Read any career resource and there’s bound to be something in there about work/life balance, reminding us that no matter how busy and important we become in our jobs, we still need to make time for ourselves, our families, our health, relaxation, exercise, hobbies, holidays, etc.
Ambitious people sometimes need to be reminded that these things are important. As I said in my last post, it’s easy to forget to have downtime when you’ve got goals to reach and dreams to make real. But for many people trying to form careers in the creative sector, the ideal of work/life balance is overshadowed by a bigger hurdle – finding some work/work balance.
Tell me if this sounds familiar. Until recently I was working in your typical, full-time, 9-5 job at the boring end of a creative industry (publishing). At the end of each day I would come home and switch on my laptop, aiming to produce some writing but ultimately playing games because I was too tired to think. The weekends would fill up with life stuff – shopping, laundry, family, friends – and come Monday it would be back to the grind, no close to ‘being a writer’ and disheartened by how little I had achieved outside of work over the past week.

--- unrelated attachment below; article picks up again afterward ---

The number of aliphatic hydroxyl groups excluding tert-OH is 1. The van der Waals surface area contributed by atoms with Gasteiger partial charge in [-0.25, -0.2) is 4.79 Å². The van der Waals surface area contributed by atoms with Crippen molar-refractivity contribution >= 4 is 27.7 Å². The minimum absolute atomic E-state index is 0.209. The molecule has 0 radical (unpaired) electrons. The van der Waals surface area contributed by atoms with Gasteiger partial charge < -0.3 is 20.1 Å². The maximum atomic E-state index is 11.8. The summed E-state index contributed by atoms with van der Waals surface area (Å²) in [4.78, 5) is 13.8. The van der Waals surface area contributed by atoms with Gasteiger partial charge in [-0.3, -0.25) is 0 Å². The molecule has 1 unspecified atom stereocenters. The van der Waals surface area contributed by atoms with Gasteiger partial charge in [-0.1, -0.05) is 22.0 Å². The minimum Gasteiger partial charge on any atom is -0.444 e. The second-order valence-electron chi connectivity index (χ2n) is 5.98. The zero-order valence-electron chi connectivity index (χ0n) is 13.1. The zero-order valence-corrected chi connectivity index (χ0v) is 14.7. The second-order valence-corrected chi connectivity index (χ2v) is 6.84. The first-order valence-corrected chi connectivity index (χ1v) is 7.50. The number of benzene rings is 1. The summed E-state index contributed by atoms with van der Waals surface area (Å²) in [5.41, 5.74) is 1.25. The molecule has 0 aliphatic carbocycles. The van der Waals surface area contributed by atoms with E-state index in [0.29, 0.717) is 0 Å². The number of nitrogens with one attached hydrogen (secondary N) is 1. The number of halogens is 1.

Work/work balance is about one thing – finding a balance between earning a living and having time and energy for your ‘real’ work. Personally, I find full-time work too draining to allow me to make any serious progress on my writing. So, a couple of months ago I approached my boss about changing the terms of my employment to a four days a week instead of five. Naturally this came with a pay cut, but I now have a full day each week to devote to my writing goals – and I no longer have any excuses.
In that example, I had to trade in some money in order to gain time to work on my own projects. But I’ve also experienced the opposite problem – too much time and not enough money. For a few months in 2006 I was unemployed with no savings, trying desperately to stay afloat with temping jobs. But at least I had time to write – right? Wrong. Without a stable income I found I was too stressed to create anything. I needed a job in order to achieve that balance.
Maybe you are lucky enough to earn a living doing exactly what you want to do, but for most of us our creative careers are a process of juggling paying and non-paying roles. Stay tuned for more discussion of work/work balance and different approaches to the traditional ‘day job’.